A cookie is information (a small text file) that a site saves to your computer using your web browser. Cookies make the personalization of your web experiences possible. For example, a cookie may allow sites to record your browsing activities - like what pages and content you've looked at, when you visited, and whether you clicked on an ad. Cookies can help sites remember items in your shopping cart, your log-in name, or your high game scores. Cookies are typically exceedingly small (less than the size of a file containing a short sentence or two) and take virtually no space on or slow down your computer.

  • Exchange

    An ad exchange is a technology platform that facilitates automated, real-time auctions for online advertising. It happens incredibly fast, just as a web page is loading. Think about the "stock exchange." The concept is similar. Because the entire transaction is automated, it is an efficient process for publishers to sell their inventory without a huge sales team and for advertisers to buy impressions.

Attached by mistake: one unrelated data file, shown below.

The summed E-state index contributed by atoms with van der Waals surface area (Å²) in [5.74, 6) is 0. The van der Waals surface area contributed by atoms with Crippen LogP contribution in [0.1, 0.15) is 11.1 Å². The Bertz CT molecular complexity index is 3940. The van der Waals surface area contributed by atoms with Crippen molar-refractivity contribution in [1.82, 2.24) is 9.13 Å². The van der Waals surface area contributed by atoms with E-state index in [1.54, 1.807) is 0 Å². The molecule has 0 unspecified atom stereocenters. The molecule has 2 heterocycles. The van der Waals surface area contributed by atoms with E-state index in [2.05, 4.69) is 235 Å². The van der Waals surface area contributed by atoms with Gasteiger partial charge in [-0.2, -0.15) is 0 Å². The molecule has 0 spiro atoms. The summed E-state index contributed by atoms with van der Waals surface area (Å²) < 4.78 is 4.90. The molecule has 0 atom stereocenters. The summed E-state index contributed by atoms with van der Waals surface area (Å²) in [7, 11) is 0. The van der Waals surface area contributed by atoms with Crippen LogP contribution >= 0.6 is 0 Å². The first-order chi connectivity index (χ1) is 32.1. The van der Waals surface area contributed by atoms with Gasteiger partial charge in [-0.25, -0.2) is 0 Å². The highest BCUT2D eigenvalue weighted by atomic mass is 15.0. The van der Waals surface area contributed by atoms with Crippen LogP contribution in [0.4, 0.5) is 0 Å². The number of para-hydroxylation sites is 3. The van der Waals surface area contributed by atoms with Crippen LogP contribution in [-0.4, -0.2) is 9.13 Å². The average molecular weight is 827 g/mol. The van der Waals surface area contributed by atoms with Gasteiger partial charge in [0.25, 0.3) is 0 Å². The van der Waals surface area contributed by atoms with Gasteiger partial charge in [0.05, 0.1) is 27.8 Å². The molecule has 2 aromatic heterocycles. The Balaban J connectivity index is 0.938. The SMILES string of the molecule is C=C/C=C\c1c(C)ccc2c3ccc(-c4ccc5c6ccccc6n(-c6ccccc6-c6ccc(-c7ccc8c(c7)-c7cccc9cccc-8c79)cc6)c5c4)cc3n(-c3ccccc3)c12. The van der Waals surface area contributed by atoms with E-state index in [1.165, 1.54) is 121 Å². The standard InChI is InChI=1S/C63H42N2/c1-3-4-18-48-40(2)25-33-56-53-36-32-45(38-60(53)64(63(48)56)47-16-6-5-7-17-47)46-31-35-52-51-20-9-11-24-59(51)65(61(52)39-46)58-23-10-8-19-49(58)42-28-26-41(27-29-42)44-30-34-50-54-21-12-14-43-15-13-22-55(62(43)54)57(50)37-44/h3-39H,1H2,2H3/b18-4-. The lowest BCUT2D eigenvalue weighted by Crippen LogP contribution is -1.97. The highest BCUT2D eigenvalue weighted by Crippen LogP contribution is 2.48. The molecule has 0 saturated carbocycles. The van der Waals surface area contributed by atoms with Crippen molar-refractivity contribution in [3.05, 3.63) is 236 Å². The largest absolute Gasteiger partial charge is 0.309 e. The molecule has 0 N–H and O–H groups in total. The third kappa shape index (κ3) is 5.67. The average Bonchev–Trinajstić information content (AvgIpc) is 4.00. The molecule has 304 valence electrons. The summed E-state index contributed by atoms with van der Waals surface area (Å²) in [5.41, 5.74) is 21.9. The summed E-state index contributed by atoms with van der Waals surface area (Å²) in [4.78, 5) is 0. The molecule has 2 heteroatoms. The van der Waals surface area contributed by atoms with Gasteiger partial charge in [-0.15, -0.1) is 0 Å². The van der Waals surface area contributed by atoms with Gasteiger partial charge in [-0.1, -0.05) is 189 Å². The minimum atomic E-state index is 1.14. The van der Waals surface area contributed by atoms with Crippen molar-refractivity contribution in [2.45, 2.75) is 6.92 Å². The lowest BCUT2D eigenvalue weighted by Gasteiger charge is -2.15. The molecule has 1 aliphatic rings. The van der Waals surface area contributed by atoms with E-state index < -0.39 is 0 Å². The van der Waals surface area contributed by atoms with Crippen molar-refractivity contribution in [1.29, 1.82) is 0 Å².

• Flash or Flash Cookies

    A Flash cookie is a small file stored on your computer by a website that uses Adobe’s Flash Player technology. When you delete or clear cookies from your browser, you won't necessarily delete the flash cookies stored on your computer. Although it could store information about your online browsing activities and could be used to replace cookies used for tracking and advertising, NAI members do not use Flash or Flash cookies for IBA.

  • Interest-Based Advertising